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Tuesday, February 27, 2024

Friday – The Fed Finally Supports the Dollar

The dollar rose against the Yen for the first time in 5 days and the most in 2 months this morning.

Bernanke finally came out of his stupor and said the Fed is ready to tighten monetary policy once the economy improves.  Once the economy improves?   Hasn't Ben been telling us how great everything is for the past 3 months???  The Dollar Index, which tracks the currency against six U.S. trading partners, recovered from a 14-month low after Bernanke signaled interest rates may rise when the economy “has improved sufficiently.” The yen dropped against all but three of the 16 most-traded currencies after Japan’s machinery orders gained less than forecast

People took the comments as an opportunity to take some money off the table before the weekend,” said Simon Derrick, chief currency strategist in London at Bank of New York Mellon Corp. “They came at an opportune time and allowed some people to get some profit out from bets against the dollar.”  

White House economic adviser Lawrence Summers repeated the administration’s commitment to a strong dollar, citing recent comments by U.S. Treasury Secretary Timothy Geithner.  “He made it very clear that our commitment is to a strong dollar based on strong fundamentals,” Summers said at a Bloomberg forum in New York.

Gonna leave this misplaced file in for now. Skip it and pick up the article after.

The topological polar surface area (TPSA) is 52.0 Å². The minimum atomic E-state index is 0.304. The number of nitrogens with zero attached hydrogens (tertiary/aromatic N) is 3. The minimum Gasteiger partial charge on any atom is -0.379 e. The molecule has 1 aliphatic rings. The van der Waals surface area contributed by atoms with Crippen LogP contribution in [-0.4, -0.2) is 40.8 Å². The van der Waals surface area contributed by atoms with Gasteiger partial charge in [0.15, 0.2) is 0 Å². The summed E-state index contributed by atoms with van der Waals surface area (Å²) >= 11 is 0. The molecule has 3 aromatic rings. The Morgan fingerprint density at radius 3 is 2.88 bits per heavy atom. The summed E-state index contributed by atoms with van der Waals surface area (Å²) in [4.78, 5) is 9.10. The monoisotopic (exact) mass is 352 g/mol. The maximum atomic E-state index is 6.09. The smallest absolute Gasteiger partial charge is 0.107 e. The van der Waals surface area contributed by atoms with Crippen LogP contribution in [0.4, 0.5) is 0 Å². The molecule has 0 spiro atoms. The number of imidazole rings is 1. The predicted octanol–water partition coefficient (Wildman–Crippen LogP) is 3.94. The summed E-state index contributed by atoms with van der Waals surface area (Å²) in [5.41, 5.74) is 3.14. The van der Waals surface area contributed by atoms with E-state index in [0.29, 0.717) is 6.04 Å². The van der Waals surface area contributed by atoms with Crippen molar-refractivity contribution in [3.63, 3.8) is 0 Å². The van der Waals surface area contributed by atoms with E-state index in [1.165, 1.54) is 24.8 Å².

We've been talking dollars all week at PSW because it has been my opinion that there has been nothing supporting this rally, especially on the commodity side, other than dollar weakness and fears of further dollar weakness.  It's been a case of so far, so wrong though as our short plays have gotten hammered this week and I was thinking of opening this morning's post by saying:  "Hi, my name is Phil and I'm a shortaholic" because, try as I might, I have been unable to stop taking short positions all week.  Even yesterday, as we tested (but did not break) our upside target levels, I found myself putting up 8 bearish trade ideas for Members (DIA puts, FSLR puts, GLD puts, USO puts, EDZ calls, TBT calls, TZA calls, SRS calls) and just one bullish play, which was a DIA vertical spread to cover, just in case we got burned by today's open.

Fortunately, it doesn't look like I'll have to do a mea culpa this morning as FINALLY the dollar is finding some support at pretty much the exact same place we found support on 9/23, which was the beginning of our last 5% downtrend in the market.  We're not going to get too excited though and we'll try to balance out a bit into the weekend but at least a small bit of sanity is creeping back into the markets as people begin to realize that they can't count on the dollar to support $1,050 gold or $70 oil.  Now traders will have to scramble for fundamental arguments to support paying 50% over last October's price for gold and 100% over last October's price for oil in an economy that has not really gotten any stronger at all since that time.